So in September I chose to take on a season of singleness (3 months, although I’m thinking I’ll make it four and see out 2014 without another bad date).
I did it mostly to figure out how to overcome the loneliness that has been haunting this usually single extrovert on and off for the better part of 12 years. And the ironic plot twist that the rest of you saw coming:
I finally realized around Day 30 that I can’t overcome loneliness.
I have to figure out how to accept the reality of it.
Yeah, sure, YOU know that. But it was a big punch in the face to me.
Because I have felt fairly resentful of how much I want to love and be loved by a special person and how that special person hasn’t shown up. And I’ve heard you tell me it’s just as bad in relationship, but the truth is that I’ve never had a relationship over 4 years, and in those relationships, I’ve been pretty consistently happy and not at all lonely, unless the guy wasn’t incredibly bright and I found myself really badly matched on the intellectual front. But I’ve been outside of that kind of relationship far more often than in it, and I think that in every previous relationship, whether I ended it or the other person did (or he did and THEN I did, or any other configuration you could create), I know that both of our lives are better as a result of not being partnered.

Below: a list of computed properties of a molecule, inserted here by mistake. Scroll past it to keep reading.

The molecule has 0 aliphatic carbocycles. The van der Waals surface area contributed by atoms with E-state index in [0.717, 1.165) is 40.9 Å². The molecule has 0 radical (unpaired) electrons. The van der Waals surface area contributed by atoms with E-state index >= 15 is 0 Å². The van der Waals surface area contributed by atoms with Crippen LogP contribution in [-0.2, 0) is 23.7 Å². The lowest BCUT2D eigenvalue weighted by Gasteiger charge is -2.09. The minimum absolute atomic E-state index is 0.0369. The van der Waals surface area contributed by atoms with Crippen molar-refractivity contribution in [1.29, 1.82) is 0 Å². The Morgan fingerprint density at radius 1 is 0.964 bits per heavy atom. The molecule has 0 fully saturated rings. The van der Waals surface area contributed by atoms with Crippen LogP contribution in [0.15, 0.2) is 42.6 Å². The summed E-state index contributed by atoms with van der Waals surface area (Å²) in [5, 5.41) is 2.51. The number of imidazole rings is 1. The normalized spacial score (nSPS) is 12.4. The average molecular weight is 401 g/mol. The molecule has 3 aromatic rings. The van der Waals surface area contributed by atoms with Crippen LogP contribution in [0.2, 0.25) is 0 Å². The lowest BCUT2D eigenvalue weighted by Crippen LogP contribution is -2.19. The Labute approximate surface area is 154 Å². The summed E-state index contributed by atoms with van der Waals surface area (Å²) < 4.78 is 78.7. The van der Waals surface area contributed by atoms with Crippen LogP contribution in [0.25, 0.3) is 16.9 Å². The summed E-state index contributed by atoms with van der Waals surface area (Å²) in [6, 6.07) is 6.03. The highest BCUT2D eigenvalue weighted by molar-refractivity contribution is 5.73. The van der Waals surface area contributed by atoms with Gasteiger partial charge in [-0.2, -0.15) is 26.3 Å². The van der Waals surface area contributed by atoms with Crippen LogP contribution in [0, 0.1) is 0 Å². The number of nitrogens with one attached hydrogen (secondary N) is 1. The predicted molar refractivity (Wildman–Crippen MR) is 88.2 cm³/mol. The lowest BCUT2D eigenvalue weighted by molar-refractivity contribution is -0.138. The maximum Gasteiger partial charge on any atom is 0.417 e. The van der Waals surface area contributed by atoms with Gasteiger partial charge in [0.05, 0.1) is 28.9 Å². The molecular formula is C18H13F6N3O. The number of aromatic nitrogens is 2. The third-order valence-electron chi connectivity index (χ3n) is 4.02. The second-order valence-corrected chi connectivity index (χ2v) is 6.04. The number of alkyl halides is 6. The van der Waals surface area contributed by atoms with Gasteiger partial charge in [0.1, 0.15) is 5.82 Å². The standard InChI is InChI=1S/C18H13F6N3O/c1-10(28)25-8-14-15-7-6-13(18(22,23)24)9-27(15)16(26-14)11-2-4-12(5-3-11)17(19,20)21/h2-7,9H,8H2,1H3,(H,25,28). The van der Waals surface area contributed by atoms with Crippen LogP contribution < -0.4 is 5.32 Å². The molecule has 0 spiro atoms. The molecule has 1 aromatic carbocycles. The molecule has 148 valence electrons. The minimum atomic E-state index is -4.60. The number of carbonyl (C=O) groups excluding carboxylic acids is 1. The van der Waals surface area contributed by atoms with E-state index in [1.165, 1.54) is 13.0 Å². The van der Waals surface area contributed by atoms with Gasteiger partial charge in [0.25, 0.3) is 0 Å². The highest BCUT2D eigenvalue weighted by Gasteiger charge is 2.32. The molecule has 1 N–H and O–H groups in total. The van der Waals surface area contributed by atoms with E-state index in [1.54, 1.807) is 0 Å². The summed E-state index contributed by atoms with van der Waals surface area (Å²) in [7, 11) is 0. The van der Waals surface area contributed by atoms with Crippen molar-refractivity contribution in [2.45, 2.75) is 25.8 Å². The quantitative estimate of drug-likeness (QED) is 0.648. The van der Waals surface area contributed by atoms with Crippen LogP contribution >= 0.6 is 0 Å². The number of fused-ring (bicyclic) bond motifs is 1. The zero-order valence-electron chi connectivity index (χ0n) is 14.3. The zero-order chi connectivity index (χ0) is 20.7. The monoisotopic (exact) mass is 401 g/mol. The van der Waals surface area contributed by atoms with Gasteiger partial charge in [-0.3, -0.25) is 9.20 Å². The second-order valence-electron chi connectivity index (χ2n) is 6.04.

So after a little more than a month, my big breakthrough so far is that I have spent a lot of emotional energy trying to avoid lonely. And I’ve been lonely anyhow.
An incredibly wise friend of mine pointed out that my path sounded a lot like his battle with depression: “I eventually realized I needed to stop avoiding it and recognize that it’s a part of me. Then I’m better equipped to actually deal with it in healthy ways.”
So that’s my big learning.
That, and I’d give up ever having another orgasm if I could just get someone to design a really good online fundraising platform for the Oakland Peace Center.
But that may have more to do with having spent all afternoon trying to get Nationbuilder to work than with my spiritual practices of exploring grief in relationship to singleness.